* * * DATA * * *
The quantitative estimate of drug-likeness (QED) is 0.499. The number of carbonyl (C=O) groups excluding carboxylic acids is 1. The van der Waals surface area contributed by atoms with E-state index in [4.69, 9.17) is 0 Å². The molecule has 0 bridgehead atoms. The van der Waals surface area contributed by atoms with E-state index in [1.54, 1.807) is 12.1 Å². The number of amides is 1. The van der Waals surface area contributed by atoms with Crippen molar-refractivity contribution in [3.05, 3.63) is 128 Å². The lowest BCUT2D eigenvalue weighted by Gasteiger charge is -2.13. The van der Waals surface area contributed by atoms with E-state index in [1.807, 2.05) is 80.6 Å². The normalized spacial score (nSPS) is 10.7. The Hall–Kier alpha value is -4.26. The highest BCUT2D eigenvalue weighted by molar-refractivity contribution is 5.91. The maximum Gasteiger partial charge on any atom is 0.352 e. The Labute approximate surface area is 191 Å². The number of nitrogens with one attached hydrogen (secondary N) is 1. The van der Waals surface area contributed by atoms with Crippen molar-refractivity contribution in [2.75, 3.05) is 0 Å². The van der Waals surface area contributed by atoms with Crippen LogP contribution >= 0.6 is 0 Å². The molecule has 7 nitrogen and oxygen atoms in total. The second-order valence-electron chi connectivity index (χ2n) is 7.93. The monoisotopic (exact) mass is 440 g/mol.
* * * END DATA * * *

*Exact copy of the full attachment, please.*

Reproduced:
The quantitative estimate of drug-likeness (QED) is 0.499. The number of carbonyl (C=O) groups excluding carboxylic acids is 1. The van der Waals surface area contributed by atoms with E-state index in [4.69, 9.17) is 0 Å². The molecule has 0 bridgehead atoms. The van der Waals surface area contributed by atoms with E-state index in [1.54, 1.807) is 12.1 Å². The number of amides is 1. The van der Waals surface area contributed by atoms with Crippen molar-refractivity contribution in [3.05, 3.63) is 128 Å². The lowest BCUT2D eigenvalue weighted by Gasteiger charge is -2.13. The van der Waals surface area contributed by atoms with E-state index in [1.807, 2.05) is 80.6 Å². The normalized spacial score (nSPS) is 10.7. The Hall–Kier alpha value is -4.26. The highest BCUT2D eigenvalue weighted by molar-refractivity contribution is 5.91. The maximum Gasteiger partial charge on any atom is 0.352 e. The Labute approximate surface area is 191 Å². The number of nitrogens with one attached hydrogen (secondary N) is 1. The van der Waals surface area contributed by atoms with Crippen molar-refractivity contribution in [2.75, 3.05) is 0 Å². The van der Waals surface area contributed by atoms with Crippen LogP contribution >= 0.6 is 0 Å². The molecule has 7 nitrogen and oxygen atoms in total. The second-order valence-electron chi connectivity index (χ2n) is 7.93. The monoisotopic (exact) mass is 440 g/mol.